21:00 GMT04 March 2021
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    The Chinese nationals arrived in the UK last year, allegedly using employment at three different media outlets as a cloak for some other activities to be conducted on British soil.

    Three Chinese nationals who falsely presented themselves as journalists when entering the UK have been expelled from the country in the past year, The Telegraph reported citing a senior Whitehall source.

    They are believed to be intelligence officers working for Beijing's Ministry of State Security (MSS) who arrived in the country on journalism visas, pretending to be working for Chinese media outlets, with the latter taking centre stage in the purported agents' cover stories and thus deemed as complicit in the plots.

    The source confirmed that the three spies each purported to "work for three different" unnamed Chinese media agencies, adding they "all set foot in the UK" in the past 12 months. The Chinese Embassy in London hasn't yet commented on the matter.

    Downing Street, meanwhile, is eyeing new legislation meant to tighten currently applicable laws on espionage that is expected to be introduced during the next parliamentary session slated for May.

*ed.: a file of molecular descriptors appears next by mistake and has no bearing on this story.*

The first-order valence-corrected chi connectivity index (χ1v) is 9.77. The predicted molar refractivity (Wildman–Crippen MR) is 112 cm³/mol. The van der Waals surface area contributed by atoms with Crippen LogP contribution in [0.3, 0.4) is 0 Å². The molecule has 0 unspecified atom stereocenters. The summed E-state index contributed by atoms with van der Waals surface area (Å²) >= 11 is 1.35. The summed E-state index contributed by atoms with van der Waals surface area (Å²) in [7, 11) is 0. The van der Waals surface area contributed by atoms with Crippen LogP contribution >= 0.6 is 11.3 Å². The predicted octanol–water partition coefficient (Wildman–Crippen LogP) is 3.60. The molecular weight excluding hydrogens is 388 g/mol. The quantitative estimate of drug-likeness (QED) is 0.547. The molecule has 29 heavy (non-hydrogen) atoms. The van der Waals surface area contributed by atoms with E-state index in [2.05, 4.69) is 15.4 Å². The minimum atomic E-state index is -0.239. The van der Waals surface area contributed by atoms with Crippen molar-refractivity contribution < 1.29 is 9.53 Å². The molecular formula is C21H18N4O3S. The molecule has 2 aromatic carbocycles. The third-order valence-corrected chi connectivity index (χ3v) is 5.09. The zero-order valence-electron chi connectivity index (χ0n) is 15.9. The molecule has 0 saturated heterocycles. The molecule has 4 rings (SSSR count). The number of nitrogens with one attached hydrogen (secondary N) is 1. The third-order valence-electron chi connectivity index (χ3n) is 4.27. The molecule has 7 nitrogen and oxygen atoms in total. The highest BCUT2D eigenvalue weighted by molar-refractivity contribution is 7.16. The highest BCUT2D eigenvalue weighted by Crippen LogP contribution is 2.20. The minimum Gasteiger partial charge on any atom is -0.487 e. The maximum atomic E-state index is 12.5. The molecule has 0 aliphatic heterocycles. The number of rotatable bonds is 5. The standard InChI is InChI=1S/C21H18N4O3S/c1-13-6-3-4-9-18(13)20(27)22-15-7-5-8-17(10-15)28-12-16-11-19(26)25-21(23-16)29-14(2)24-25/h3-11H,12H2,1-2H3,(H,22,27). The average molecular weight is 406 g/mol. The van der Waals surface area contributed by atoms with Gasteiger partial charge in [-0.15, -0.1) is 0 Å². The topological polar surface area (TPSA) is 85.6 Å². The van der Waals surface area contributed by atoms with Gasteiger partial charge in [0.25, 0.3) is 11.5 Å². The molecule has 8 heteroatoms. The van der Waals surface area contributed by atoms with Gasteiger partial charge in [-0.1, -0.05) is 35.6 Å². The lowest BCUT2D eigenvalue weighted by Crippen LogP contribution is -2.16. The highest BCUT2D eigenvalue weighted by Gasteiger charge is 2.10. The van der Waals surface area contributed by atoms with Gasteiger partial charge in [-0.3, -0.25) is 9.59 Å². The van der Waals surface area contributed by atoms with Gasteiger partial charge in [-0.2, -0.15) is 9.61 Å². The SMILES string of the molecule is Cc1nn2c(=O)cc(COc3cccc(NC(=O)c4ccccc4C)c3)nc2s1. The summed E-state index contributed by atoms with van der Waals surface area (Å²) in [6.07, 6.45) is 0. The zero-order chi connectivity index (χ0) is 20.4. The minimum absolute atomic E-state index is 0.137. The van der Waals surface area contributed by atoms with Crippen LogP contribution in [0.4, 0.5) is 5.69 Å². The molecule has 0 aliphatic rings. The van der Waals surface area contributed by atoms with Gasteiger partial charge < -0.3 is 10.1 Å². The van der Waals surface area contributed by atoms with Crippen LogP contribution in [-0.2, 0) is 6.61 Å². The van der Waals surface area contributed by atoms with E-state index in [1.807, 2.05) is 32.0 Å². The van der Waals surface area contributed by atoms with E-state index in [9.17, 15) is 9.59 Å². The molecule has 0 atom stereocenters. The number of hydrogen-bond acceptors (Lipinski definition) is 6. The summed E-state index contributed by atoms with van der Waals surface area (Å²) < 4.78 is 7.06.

A number of proposals were also introduced to update a US-like Foreign Agents Registration Act, which would require those working on behalf of foreign governments to register accordingly or face deportation and even jail.

    The government is supposedly looking to introduce for discussion a single "mega Bill" on national security that would envisage all the vital issues in this regard, as concerns have of late mounted over suspected Chinese economic espionage and intellectual property theft from British enterprises and educational institutions.

    The report that three Beijing operatives posing as journalists have been expelled from Britain comes after Ofcom withdrew the UK license of the Chinese state-owned broadcaster CGTN on Thursday.

    The British broadcasting watchdog found the English-language satellite news channel was not under the editorial control of its license holder, in violation of British law, which bars broadcasters from being controlled by political bodies, like political parties, for example.

    While CGTN will no longer be permitted to air their programmes in Britain, it may reportedly continue to be entitled to hold the status of a media company. Its employees are said to be permitted to continue to live and work in the UK in line with the conditions of their visas.

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